Male Female Unsexed Total Adult 95 (15) 240 (33) 30 365 Immature (total) 133 (18) 221 (39) 34 388 First Winter 20 (2) 43 (9) 2 65 Second Winter 20 (2) 28 (2) 0 48 Unaged 4 (2) 10 (8) 44 58 Total 232 471 108 811
There is a clear excess of females over males which is significant within both immature and adult groups, although the bias is greater for adults than for immatures. The ratio of first to second winter birds was not significantly different from 1:1 for either sex.
As well as providing details on the age and sex structure of the casualty list the examination of the gizzard contents of many of the corpses gave information on the diet of the seabirds around the area of the spill. After birds had been aged, sexed and measured those that were no longer required but had a gizzard present were dissected to remove the gizzard and intestines. Prey remains from the gizzards were stored in 70% alcohol and subsequently identified to the lowest taxonomic group conveniently possible, with most attention given to the identification of fish otiliths *1.
Oiled Black Guillemot corpses awaiting examination at the University of Edinburgh.
Photo by S.McOrist
Most of the Shag gizzards were empty with those containing prey remains mostly fish otiliths, especially sandeel Ammodytes, with most of the other fish otiliths present rather small (3-9mm). A very high proportion of the Shags had parasitic worms in the gizzard. The proportion of Shags with prey in the gizzard declined rapidly with finding date, 375 containing sandeel otiliths on the 6-7th January, but only 7% containing sandeel otiliths after the 16th January.
Black Guillemots held crab remains more often than otiliths, with most of the latter being sandeels. Eiders contained mostly bivalves, gastropods and crabs. Long-tailed Ducks had mainly empty gizzards or small quantities of algal material that may or may not have been ingested while feeding on invertebrates, while their animal prey remains consisted of bivalves, gastropods, sandeels and polychaetes, thus showing only partial overlap with Eider diet.
Kittiwakes had mostly empty gizzards, but sandeels were present in 38% of those with prey. A further 10% contained plastic pellets, as did 50% of the Fulmars examined. Guillemots contained mostly fish otiliths, predominantly those of sandeels or gadids *2. The small numbers of gizzards of other species provided little clear indication of diet, but it was surprising that Great Northern Divers had only bivalve fragments and and fish otiliths on their gizzards
The high frequency of sandeels in diets of Shags, Tysties Kittiwakes and Guillemots in January provides clear evidence that this fish is available to seabirds even during winter, and appears to be the main food of Shags and Guillemots in this season in Shetland. The clear trend for stomachs of Shags to be empty if the bird was collected later after the spill may suggest that some of the later collected birds died of starvation rather than dying rapidly from the immediate effects of the oil. However, the ratio of sandeels to gadids found in the Shag gizzards did not change over time, suggesting that diets and rates of otilith loss in gizzards were not noticeably different over the month. Also the number of otiliths per gizzard with otiliths changed little, the reduction was predominantly in the proportion of Shags with any otiliths in the gizzard.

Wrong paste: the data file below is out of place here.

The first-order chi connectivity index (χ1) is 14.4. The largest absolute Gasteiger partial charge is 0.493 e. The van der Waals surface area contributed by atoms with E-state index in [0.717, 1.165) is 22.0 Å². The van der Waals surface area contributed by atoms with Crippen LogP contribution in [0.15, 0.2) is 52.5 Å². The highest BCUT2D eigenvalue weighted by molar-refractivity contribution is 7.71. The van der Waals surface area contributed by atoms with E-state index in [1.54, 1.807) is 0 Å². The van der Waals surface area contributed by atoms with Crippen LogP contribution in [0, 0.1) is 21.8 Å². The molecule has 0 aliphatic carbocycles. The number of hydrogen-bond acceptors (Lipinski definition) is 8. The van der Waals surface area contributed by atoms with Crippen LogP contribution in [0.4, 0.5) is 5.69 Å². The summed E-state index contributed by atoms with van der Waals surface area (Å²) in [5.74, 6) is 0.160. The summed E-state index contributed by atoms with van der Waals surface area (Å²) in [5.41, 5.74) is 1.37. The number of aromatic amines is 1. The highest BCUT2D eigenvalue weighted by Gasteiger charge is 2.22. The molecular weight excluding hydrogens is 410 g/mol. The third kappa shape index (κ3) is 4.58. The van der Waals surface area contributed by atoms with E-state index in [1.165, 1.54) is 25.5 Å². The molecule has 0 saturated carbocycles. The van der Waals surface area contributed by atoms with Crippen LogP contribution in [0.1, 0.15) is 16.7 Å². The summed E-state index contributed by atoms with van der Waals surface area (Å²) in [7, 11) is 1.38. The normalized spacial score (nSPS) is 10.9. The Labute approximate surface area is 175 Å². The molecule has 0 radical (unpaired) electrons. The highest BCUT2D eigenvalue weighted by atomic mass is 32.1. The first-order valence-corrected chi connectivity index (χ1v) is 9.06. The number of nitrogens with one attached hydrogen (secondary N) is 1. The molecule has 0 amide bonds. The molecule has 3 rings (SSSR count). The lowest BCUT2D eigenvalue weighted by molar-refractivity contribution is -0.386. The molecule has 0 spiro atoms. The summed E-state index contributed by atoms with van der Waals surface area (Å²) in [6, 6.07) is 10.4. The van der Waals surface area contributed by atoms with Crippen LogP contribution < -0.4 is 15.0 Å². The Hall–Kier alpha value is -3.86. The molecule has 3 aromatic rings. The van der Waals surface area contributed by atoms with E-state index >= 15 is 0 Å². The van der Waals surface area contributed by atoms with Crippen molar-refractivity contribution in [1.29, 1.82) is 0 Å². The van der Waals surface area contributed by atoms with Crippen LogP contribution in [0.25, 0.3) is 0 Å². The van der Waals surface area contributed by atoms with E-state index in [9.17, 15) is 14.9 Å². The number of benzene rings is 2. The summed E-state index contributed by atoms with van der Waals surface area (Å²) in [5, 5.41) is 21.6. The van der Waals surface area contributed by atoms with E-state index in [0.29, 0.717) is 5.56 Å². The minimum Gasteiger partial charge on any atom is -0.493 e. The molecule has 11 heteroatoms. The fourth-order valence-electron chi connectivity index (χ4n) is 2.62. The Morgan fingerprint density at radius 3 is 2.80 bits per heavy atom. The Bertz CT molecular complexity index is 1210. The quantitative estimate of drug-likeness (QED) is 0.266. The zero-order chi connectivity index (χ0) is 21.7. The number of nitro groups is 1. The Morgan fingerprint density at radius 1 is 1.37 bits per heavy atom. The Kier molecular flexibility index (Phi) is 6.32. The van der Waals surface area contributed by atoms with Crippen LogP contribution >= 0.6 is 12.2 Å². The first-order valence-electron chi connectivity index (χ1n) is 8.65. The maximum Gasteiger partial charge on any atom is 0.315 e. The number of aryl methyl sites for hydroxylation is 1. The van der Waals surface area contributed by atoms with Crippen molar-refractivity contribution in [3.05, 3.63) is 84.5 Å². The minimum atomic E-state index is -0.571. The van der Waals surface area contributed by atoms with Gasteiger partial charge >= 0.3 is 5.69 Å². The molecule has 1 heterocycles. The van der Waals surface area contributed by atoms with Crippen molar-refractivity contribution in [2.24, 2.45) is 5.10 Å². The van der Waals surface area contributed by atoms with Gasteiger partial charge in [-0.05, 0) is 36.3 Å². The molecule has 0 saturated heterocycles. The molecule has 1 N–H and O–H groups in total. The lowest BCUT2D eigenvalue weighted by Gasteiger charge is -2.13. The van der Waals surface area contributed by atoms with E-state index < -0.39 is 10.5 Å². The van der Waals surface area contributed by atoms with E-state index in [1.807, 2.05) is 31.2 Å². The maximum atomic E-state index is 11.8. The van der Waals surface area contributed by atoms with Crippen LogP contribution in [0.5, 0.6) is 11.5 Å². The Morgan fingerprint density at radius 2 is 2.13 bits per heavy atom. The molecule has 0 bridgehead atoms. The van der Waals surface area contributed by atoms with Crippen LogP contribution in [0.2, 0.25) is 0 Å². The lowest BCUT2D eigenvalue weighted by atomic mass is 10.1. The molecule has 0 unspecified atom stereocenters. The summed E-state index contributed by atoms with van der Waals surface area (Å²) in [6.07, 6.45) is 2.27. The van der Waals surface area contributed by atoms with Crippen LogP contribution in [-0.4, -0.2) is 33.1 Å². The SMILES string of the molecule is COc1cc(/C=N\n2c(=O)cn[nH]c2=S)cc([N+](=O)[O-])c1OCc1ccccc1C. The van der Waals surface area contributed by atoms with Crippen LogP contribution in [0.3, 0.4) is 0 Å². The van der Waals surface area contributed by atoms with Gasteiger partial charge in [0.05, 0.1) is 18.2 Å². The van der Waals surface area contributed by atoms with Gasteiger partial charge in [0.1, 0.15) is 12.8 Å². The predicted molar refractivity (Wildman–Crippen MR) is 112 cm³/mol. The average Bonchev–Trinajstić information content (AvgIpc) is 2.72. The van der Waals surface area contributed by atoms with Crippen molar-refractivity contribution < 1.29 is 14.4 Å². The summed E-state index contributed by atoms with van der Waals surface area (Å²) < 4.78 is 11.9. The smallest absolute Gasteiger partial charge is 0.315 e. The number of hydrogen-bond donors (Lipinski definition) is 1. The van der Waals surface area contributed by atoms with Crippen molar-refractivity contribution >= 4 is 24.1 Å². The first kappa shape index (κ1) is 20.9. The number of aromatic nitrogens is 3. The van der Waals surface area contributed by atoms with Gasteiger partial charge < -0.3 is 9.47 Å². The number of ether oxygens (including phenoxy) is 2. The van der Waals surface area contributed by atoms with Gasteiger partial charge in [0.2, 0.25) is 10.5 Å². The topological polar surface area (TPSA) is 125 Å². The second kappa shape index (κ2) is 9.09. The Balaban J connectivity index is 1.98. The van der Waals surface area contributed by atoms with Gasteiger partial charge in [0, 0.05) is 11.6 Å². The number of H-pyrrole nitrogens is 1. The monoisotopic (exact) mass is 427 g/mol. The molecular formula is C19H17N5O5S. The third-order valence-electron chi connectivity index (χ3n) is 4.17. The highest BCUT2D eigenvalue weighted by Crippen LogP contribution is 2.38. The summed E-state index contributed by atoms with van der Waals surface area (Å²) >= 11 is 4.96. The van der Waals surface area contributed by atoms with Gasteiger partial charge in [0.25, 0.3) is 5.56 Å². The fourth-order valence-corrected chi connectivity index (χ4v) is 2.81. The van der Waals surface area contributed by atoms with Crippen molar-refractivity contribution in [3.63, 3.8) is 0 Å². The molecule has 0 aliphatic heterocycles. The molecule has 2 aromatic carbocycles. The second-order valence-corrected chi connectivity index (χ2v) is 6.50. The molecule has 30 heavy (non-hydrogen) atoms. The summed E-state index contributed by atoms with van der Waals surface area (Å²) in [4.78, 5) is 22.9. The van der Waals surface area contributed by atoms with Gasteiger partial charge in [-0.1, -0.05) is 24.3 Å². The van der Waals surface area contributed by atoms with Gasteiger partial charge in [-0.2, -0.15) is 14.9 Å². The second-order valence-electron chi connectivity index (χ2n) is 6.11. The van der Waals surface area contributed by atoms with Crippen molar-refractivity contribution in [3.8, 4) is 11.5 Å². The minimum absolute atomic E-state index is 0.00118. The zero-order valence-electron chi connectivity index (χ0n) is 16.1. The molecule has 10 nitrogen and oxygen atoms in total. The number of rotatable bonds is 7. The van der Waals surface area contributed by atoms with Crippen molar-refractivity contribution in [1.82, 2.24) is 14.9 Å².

Of the 23 dead seals found on beaches during the
incident, 11 were recovered with the remainder being
tagged to prevent double recording. Four of the grey
seals were post-mortemed by vets from the Scottish
Agricultural College (SAC), three were determined to
be pre-spill deaths and the fourth died from unknown
causes, though it may have been oil-related. Many of
the unidentified seals were badly decomposed and some
of these are likely to have also been pre-spill deaths.
It is impossible to put these figures into context, since
there is very little previous information on the number
of dead seals which normally come ashore in Shetland.
Number of dead mammals found on beaches
Grey Seal 12
Common Seal 1
Grey/Common Seal 10
Six dead otters were found during the course of the
incident, all of which were examined by an SAC vet. Of
these, two were road traffic accidents (one of which was
run over by a Norwegian film crew), one was oiled but was
found at Brae, well outside the Braer affected area, two
were lightly oiled and may have been oil related, and one
was not oiled and presumably died from natural causes.
On to Next Page Back to Previous Page Back to Braer Index